ing to risk all for its welfare." — Greenfield Gazette.


[New York, November 20, to Baton Rouce, La., December 17, 1S62.]

If "the boys" thought they were playing soldier, and were oil
for a prolonged picnic, they were disabused of that idea when
they reached New York. The rain fell in torrents : no provision
had been made for their coming. They marched, dirty and hungry,
through the muddy streets to the Park, and toward morning are
let into the City Hall to get what rest they can on the stone floor,

— at least they are out of the rain and the mud. The next day
they march eight or nine miles through Broadway and Grand Street
over the ferry into Brooklyn to their camp on the old Union race
track. No tents, no overcoats : it was dreary and dismal enough.
The next day was Sunday, and the tents came, and the men were
busy pitching them in long rows. They floor them with rails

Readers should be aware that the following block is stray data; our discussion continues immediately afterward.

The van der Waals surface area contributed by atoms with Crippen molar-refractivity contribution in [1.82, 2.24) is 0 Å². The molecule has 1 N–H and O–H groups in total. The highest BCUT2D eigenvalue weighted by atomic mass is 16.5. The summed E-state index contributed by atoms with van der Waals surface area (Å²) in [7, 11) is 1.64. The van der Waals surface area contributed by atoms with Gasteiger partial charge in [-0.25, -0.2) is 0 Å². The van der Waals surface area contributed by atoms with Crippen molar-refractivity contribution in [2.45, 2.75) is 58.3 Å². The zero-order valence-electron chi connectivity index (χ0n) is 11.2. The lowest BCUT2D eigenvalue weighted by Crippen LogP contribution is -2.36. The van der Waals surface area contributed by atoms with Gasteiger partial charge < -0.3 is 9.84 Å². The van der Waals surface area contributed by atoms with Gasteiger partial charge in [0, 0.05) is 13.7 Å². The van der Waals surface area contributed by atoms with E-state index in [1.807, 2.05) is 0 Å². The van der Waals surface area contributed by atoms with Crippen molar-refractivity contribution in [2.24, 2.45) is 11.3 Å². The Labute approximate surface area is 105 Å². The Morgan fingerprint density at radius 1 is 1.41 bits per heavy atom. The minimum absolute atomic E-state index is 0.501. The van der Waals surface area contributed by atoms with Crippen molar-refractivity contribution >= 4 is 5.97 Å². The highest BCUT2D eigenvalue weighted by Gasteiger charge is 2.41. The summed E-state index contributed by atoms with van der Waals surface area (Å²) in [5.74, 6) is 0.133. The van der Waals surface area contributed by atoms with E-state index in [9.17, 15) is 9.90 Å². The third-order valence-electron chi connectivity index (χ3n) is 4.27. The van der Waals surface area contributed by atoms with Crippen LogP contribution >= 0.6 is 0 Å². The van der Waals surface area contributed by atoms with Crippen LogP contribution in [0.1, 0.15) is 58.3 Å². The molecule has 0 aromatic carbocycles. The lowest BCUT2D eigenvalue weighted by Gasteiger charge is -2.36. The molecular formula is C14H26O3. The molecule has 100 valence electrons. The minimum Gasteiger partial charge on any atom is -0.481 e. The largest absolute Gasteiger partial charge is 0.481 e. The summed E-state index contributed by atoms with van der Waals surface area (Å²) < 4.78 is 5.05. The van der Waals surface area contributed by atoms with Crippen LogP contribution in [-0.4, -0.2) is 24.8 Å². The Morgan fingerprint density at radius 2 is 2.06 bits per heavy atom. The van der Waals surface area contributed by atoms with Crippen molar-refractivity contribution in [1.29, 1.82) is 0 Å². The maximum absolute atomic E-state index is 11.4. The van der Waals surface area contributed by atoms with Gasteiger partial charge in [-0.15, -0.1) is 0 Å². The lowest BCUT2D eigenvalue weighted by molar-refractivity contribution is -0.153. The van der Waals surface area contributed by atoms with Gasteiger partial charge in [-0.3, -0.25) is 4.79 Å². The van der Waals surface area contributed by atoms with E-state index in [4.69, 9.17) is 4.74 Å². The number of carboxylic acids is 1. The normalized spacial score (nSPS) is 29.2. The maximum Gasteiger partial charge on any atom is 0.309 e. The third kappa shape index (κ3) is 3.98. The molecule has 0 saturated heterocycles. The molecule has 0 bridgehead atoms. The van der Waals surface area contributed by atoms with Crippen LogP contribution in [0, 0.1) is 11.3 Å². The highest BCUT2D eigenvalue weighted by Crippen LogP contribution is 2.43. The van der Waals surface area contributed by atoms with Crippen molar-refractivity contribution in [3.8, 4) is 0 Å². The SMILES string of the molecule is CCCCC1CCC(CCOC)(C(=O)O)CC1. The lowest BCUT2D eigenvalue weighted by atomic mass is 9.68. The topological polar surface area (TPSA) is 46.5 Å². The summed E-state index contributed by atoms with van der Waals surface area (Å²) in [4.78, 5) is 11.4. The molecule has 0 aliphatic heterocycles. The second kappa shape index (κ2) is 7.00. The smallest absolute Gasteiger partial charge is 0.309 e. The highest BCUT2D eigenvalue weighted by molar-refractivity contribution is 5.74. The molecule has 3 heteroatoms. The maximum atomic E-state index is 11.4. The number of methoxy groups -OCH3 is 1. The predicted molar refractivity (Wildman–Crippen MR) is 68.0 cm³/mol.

from the fences near by, and carpet them with straw and hay, and
in spite of rain and cold, raw winds, a measure of comfort is at-
tained. Thursday was Thanksgiving Day, and a strange Thanks-
giving it was to us. We ought to have had a religious service, but
did not till dress parade, when the chaplain, arrayed out with new
clothes and sash, read the Governor's proclamation and offered

"In New York, where we landed, the rain had ceased to fall;
but it was a cold wind and a hard march of ten miles. Our clothes
were wet, weighed double what they ought to have done, and we
were green at our work. When we arrived at the Park on Long
Island, the ground was frozen solid, no tents had been provided,
and we had to sleep on the ground with no shelter but our
bla:nkets. It seemed to us that we had been on the down grade
continually; but we were a jolly crowd, and, when anything unusual
occurred, some one would shout, * Who takes the next bouquet ? '

— one of the numerous stock phrases used at recruiting.

" After we had been in camp long enough to get immensely
hungry, some loads of cakes, cookies, and pies, were driven into
camp. The boys were not overloaded with money, but they all



took a notion just then to wearing haversacks. So they were